Charles-André Bagnoud was appointed president of the Crans-sur-Sierre Golf Club on 2 May. He succeeded the irreplaceable Gaston F. Barras.
Born next to the Jack Nicklaus course on 27 August 1957, he has just celebrated his 65th birthday. His birthday on Saturday was partly spent on the Severiano Ballesteros course.
The former player, a member of the Swiss junior and amateur teams, has been an international referee since 1992. "I took part in the first refereeing courses. They were given in Paris in the early 90s. It was very academic. I felt like I was at university.
Since then, Charles-André Bagnoud has not missed any edition of the Omega European Masters. "Apart from this home event, I referee four-five other tournaments a year. I headed in that direction because I didn't have time to play anymore. But I still wanted to stay close to golf, which I particularly enjoy," explains the lawyer-notary.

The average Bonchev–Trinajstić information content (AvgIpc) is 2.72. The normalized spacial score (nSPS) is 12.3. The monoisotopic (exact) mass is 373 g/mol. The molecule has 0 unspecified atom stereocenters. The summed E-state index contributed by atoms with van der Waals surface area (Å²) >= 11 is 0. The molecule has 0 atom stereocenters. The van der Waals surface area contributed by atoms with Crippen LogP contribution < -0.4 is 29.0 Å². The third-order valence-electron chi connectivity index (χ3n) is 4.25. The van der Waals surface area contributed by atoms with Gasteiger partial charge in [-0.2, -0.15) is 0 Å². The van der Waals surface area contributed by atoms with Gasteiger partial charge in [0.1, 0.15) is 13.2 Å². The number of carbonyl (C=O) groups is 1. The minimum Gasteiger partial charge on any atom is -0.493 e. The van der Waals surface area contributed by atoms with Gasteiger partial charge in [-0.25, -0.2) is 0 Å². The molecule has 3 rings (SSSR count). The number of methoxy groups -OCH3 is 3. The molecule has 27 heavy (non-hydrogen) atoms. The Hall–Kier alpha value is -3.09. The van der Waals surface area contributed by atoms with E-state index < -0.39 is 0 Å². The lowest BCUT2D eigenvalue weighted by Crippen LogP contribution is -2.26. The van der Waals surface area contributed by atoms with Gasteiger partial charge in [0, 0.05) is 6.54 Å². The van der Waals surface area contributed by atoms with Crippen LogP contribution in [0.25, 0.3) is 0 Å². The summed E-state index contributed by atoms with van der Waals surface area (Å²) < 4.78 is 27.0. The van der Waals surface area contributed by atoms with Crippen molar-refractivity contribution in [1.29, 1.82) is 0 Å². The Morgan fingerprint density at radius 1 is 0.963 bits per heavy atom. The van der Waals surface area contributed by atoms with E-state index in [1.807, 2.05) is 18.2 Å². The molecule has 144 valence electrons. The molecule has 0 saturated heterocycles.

A spirit of fair play
In golf, the referee doesn't really have the same role as in team sports: he doesn't whistle for fouls and doesn't have to hand out yellow cards. "Golfers are fair players, they don't cheat... or not much. When they have a doubt about a rule or a game situation, they call us. We are there to ensure that all the participants in the tournament play under the same conditions. In fact, when we get to them, the first thing we ask them is: what can I do for you?
A ball under the... toilet
Funny things happen at every Omega European Masters. This year, Nacho Elvira's ball ended up under a toilet near hole 12. What is the rule in such a case? "That structure is not there outside the tournament. So he was able to recover his ball and play it again without a penalty stroke. On the other hand, if a fixed obstacle, such as the clubhouse above hole 18, prevents a pro from playing his ball, he will be penalized."
A ball also landed in a cameraman's bag. This outside intervention prevented it from being out of bounds. Another unexpected situation: during the Pro-Am, a child rushed to the fairway on the 9th to pick up the ball of a participant in the flight which included former Swiss President Adolf Ogi. "If people nearby or the child himself can tell where the ball was, just put it back. But if there is no witness, the ball is considered lost," concludes Charles-André Bagnoud, the presiding referee.